ASSATA SHAKUR (AP Photo/New Jersey State Police, File)
(YourBlackWorld.net)–Why, after so many years, would the FBI decide to place a 65-year old activist on it’s most wanted terrorists list? People are asking this question about Assata Shakur, a former Black Panther who has been able to evade authorities for the last 40 years. Her conviction for allegedly killing a police officer and wounding another has long been called into question and she has garnered a tremendous amount of public support, particularly within the Black community.
A group has filed a petition on behalf of Shakur, asking that President Barack Obama form a panel to do an unbiased investigation. The group says that, despite the scant evidence that Shakur actually shot anyone, the authorities insist on pursuing her.
Last week, the Newark, New Jersey FBI office named Shakur to the “Most Wanted Terrorists” List, despite the fact that she hasn’t harmed anyone in over 40 years. The group also announced a $2 million dollar reward for her capture, drawing the attention of bounty hunters around the world.
In the petition, filed with Change.org, the group is asking that Shakur be left alone by the authorities:
“She’s been living in political assylum in Cuba, unable to return to the United States for fear of being killed or imprisoned. We must strike a blow for justice by fighting this ongoing campaign to smear her name and unfairly imprison her,” the petition states.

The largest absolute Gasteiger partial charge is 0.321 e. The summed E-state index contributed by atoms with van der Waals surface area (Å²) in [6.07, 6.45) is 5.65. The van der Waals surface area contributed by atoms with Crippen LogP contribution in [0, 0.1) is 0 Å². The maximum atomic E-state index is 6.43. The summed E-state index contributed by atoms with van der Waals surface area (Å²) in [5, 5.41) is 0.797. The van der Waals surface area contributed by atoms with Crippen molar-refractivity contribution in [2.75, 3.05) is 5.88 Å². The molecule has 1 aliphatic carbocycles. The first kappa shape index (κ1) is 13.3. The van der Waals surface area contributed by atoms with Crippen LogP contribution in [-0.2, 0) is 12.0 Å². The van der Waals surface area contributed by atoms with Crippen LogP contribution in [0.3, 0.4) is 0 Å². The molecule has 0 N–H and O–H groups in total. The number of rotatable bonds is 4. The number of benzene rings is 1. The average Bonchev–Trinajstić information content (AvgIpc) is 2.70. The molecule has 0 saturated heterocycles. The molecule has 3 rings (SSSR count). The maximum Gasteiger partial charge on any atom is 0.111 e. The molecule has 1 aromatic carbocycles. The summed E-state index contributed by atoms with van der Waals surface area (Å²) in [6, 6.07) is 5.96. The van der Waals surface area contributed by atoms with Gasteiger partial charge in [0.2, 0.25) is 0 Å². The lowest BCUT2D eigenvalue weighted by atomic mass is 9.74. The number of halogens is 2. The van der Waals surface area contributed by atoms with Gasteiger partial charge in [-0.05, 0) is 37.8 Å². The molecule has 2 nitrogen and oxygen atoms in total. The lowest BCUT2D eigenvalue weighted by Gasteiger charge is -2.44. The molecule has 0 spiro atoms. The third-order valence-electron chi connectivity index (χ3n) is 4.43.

In their letter to the president, the group is asking President Obama to do the following:
1. Launch a federal and state investigation to determine the validity of Ms. Shakur’s initial conviction and prison sentence
2. Rescind Ms. Shakur’s status as a “terrorist.” 3. Terminate any bounty or “reward” for assisting in her capture.
4. Exonerate Ms. Shakur of ALL criminal charges and the need to serve the remainder of her (unjust) prison sentence.Assata Olugbala Shakur escaped prison in 1979 and has been living in Cuba since 1984, where she was given political asylum. She is the step-aunt to the late rapper Tupac Shakur. She wrote an open letter to the pope in 1998 after the state of New Jersey requested the Pope’s held in getting her extradicted. To date, she continues to teach and engage in activism.
A poster with photographs of Joanne Chesimard, a fugitive for more than 30 years, is on display during a news conference giving updates on the search of Chesimard, May 2, in Newark, N.J. trooper. The FBI also announced it has made Chesimard, now living in Cuba as Assata Shakur, the first woman on its list of most wanted terrorists. (AP Photo/Julio Cortez)